Watch your language. Or you’ll lose it.

Written by

Andrew Millar


March 11, 2007

I admit, advertising has always had an English of its own. We do break all manner of rules taught in school. Or at least we break the rules that used to be taught in school.

We use short sentences. Like this. To make a point. We start sentences with ‘and’. Which, by the way, in correct usage is perfectly legitimate and I’m happy to have the debate with anyone willing to take up the point. And we start sentences with ‘because’.

Why? Because we can. (And I like to use one word sentences. And one sentence paragraphs!)

Our excuse is that copy is closer to transcribed speech than written journalism. Good advertising should sound like it is coming from someone standing next to you in a bus. It’s well reasoned argument and persuasion delivered as though it was one side of a conversation.

But my fear is that this form of communication is disappearing. I believe our profession is losing this craft.

Now before we begin this discussion let me just eliminate all of those shouty, ranty commercials that break the spellbinding magic of CSI:(insert geographic name here) or whatever you are watching. Forget them – that’s not marketing. That’s just filling space.

I’m talking about the kind of communication that makes it into Communication Arts or D&AD and so on. Honoured advertising that is well focused and crafted.

My point is that we appear to have lost the ability to write long copy. Has long copy moved out of fashion? Or has commoditisation led to brands having nothing to say? Or don’t we have time to write it anymore? Have people stopped reading?

To explore this idea further, take as an example a writer’s folio that came across my end of the bench the other day.

The work was visually impressive. However, excluding addresses and phone numbers there were no more than 8 words in it from beginning to end. Total.

Now I am not discounting this sort of ‘analogous image communication’. Award books are full of very persuasive examples. But my point is that that was all there was. It was 16 pieces of full bleed image and small logo in the bottom right hand corner.

He was brilliant at writing photos. But could he string words together? I had no way of knowing.

Even Award School doesn’t teach writing anymore. Real writing. It is like learning to use one golf club from the bag and expecting to swing into a position on the pro circuit on graduation.

What’s happened to using ‘words’ to communicate?

In the misguided hope of bringing it back , here are 4 things you can do if you are an Advertising Writer wanting to access the rest of the clubs in your bag…

1) Read the speeches of Theodore C Sorensen. Sorensen wrote for John F Kennedy and apart from ‘Ich bin ein Berliner’ these speeches made the world a better place today than it would have been without him. Kennedy was the last great American leader to sell the notion that what was good for the world was good for America. And he didn’t use a key graphic to do it.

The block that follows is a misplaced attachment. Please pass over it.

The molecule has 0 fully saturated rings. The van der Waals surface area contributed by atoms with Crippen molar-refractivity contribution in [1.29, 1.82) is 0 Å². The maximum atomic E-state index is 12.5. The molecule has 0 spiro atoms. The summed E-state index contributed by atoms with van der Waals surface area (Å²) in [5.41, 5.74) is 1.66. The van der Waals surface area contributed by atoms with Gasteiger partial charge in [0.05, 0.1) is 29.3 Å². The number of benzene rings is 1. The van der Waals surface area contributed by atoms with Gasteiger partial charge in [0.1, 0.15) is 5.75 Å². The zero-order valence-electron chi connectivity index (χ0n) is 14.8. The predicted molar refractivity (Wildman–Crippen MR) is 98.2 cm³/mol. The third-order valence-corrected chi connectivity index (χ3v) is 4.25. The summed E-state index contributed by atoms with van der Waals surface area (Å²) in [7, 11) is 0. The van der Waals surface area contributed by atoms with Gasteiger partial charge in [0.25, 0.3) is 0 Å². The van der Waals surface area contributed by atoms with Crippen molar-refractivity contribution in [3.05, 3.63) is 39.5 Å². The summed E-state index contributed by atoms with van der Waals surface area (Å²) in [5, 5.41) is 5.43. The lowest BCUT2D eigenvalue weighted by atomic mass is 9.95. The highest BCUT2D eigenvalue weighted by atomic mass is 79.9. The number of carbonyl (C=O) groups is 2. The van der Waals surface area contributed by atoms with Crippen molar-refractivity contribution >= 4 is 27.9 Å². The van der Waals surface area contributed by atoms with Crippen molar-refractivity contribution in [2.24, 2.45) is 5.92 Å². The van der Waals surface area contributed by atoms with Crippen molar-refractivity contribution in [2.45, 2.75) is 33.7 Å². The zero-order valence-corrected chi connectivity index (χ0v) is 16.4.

2) Read… – actually read – the copy part of the original Volkswagen press “Think Small’ campaign. Not just the ‘Think small’ ad. Read the lot. It is beautifully crafted, persuasive and breaks every grammatical rule in the schoolbook. But it talks to you.

3) Make a very strong coffee, sit and point you browser at Read every word. Then read it again. And again. He uses words like illustrations and photos like essays. The art direction is impeccable, but the long copy is irresistible. It is delicious stuff.

And finally…

4) Join me in stamping out invidious TXT language. The original intention of this blog was to start a movement towards banning this ‘manglish’. I hate it because there is no art in it. Words, which have the power to convey great meaning, are beaten into a submissive role in order to jam them down some narrow bandwidth. Where’s the humour? Where’s the emotion? Where’s the personality?

Can you imagine Kennedy texting Khrushchev:

“tAk yor miSyls out of Cuba. I dun wnt d wrld 2 b dstroiD n a nuclear wR.”

The Russians would think they were not dealing with a compassionate and educated statesman but someone too lazy to treat a conversation with the reverence it deserves. Or at least they’d think Kennedy had a pathological fear of vowels.

But my fear is that it will break out of the SMS environment and become commonplace, destroying all written communication. I can imagine the headline of a press ad in the not too distant future:

onlE avail. 4 a sht tym. y don’t u sign^ 2day?

I began to notice it was creeping into our internal message system at work. I don’t want a cryptogram. Words are too precious to reduce to alphanumeric puzzles.

I was in Singapore when an Advertising Agency ran an ad using Singlish – English using Chinese grammar with a smattering of Malay, Chinese and Indian words – the local slang in other words. The government took a strong position. And have continued to do so, placing their ‘R’ rating equivalent on films that they deem ‘excessive in the use of Singlish’. It is banned from television and press to preserve their language skills.

“Poor English reflects badly on us,” states Prime Minister Goh Chok Tong, “and makes us seem less intelligent or competent.”

There is something to be said for benevolent dictatorships.

datz al. 4 nw. thx 4 rEDN.

Andrew Millar
Creative Director.